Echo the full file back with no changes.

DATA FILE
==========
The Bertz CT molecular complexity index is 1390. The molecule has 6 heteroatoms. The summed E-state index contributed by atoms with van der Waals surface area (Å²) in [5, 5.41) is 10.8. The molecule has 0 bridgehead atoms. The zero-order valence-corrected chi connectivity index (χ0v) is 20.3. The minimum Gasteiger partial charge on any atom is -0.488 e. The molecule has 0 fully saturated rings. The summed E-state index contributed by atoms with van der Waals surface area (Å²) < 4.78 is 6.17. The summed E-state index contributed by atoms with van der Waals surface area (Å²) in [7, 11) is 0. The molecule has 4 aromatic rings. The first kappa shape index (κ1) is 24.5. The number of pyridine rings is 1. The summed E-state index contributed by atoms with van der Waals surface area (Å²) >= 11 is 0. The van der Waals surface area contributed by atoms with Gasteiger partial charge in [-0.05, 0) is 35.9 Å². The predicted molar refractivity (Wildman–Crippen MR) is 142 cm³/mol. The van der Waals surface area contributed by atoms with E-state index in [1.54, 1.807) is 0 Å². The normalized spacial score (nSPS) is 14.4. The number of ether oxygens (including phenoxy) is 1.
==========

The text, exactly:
The Bertz CT molecular complexity index is 1390. The molecule has 6 heteroatoms. The summed E-state index contributed by atoms with van der Waals surface area (Å²) in [5, 5.41) is 10.8. The molecule has 0 bridgehead atoms. The zero-order valence-corrected chi connectivity index (χ0v) is 20.3. The minimum Gasteiger partial charge on any atom is -0.488 e. The molecule has 0 fully saturated rings. The summed E-state index contributed by atoms with van der Waals surface area (Å²) < 4.78 is 6.17. The summed E-state index contributed by atoms with van der Waals surface area (Å²) in [7, 11) is 0. The molecule has 4 aromatic rings. The first kappa shape index (κ1) is 24.5. The number of pyridine rings is 1. The summed E-state index contributed by atoms with van der Waals surface area (Å²) >= 11 is 0. The van der Waals surface area contributed by atoms with Gasteiger partial charge in [-0.05, 0) is 35.9 Å². The predicted molar refractivity (Wildman–Crippen MR) is 142 cm³/mol. The van der Waals surface area contributed by atoms with E-state index in [1.54, 1.807) is 0 Å². The normalized spacial score (nSPS) is 14.4. The number of ether oxygens (including phenoxy) is 1.